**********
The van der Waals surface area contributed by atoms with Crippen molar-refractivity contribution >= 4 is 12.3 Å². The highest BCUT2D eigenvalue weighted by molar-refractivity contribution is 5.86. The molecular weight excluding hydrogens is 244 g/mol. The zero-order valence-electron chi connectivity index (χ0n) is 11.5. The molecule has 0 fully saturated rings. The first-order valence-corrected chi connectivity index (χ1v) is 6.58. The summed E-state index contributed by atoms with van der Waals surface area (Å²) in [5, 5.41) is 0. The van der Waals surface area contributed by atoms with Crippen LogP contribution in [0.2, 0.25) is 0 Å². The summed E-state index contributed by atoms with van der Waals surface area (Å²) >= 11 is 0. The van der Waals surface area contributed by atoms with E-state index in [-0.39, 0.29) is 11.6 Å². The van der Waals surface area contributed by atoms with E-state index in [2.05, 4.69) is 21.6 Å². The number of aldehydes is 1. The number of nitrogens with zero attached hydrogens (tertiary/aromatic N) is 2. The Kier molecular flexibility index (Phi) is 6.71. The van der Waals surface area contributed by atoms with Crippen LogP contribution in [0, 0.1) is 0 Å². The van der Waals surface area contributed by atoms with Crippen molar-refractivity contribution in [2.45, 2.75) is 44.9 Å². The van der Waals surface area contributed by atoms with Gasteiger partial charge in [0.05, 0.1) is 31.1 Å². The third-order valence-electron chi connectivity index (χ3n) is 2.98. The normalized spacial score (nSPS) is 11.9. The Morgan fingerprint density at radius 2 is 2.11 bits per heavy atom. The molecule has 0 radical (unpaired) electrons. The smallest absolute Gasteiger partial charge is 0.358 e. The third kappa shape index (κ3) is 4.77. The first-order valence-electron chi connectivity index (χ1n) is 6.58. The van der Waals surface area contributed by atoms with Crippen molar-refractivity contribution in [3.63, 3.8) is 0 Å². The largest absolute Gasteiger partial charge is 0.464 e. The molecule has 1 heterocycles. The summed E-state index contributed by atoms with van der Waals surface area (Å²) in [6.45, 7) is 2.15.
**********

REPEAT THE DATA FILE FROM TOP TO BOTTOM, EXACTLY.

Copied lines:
The van der Waals surface area contributed by atoms with Crippen molar-refractivity contribution >= 4 is 12.3 Å². The highest BCUT2D eigenvalue weighted by molar-refractivity contribution is 5.86. The molecular weight excluding hydrogens is 244 g/mol. The zero-order valence-electron chi connectivity index (χ0n) is 11.5. The molecule has 0 fully saturated rings. The first-order valence-corrected chi connectivity index (χ1v) is 6.58. The summed E-state index contributed by atoms with van der Waals surface area (Å²) in [5, 5.41) is 0. The van der Waals surface area contributed by atoms with Crippen LogP contribution in [0.2, 0.25) is 0 Å². The summed E-state index contributed by atoms with van der Waals surface area (Å²) >= 11 is 0. The van der Waals surface area contributed by atoms with E-state index in [-0.39, 0.29) is 11.6 Å². The van der Waals surface area contributed by atoms with E-state index in [2.05, 4.69) is 21.6 Å². The number of aldehydes is 1. The number of nitrogens with zero attached hydrogens (tertiary/aromatic N) is 2. The Kier molecular flexibility index (Phi) is 6.71. The van der Waals surface area contributed by atoms with Crippen LogP contribution in [0, 0.1) is 0 Å². The van der Waals surface area contributed by atoms with Crippen molar-refractivity contribution in [2.45, 2.75) is 44.9 Å². The van der Waals surface area contributed by atoms with Gasteiger partial charge in [0.05, 0.1) is 31.1 Å². The third-order valence-electron chi connectivity index (χ3n) is 2.98. The normalized spacial score (nSPS) is 11.9. The Morgan fingerprint density at radius 2 is 2.11 bits per heavy atom. The molecule has 0 radical (unpaired) electrons. The smallest absolute Gasteiger partial charge is 0.358 e. The third kappa shape index (κ3) is 4.77. The first-order valence-electron chi connectivity index (χ1n) is 6.58. The van der Waals surface area contributed by atoms with Crippen molar-refractivity contribution in [3.63, 3.8) is 0 Å². The largest absolute Gasteiger partial charge is 0.464 e. The molecule has 1 heterocycles. The summed E-state index contributed by atoms with van der Waals surface area (Å²) in [6.45, 7) is 2.15.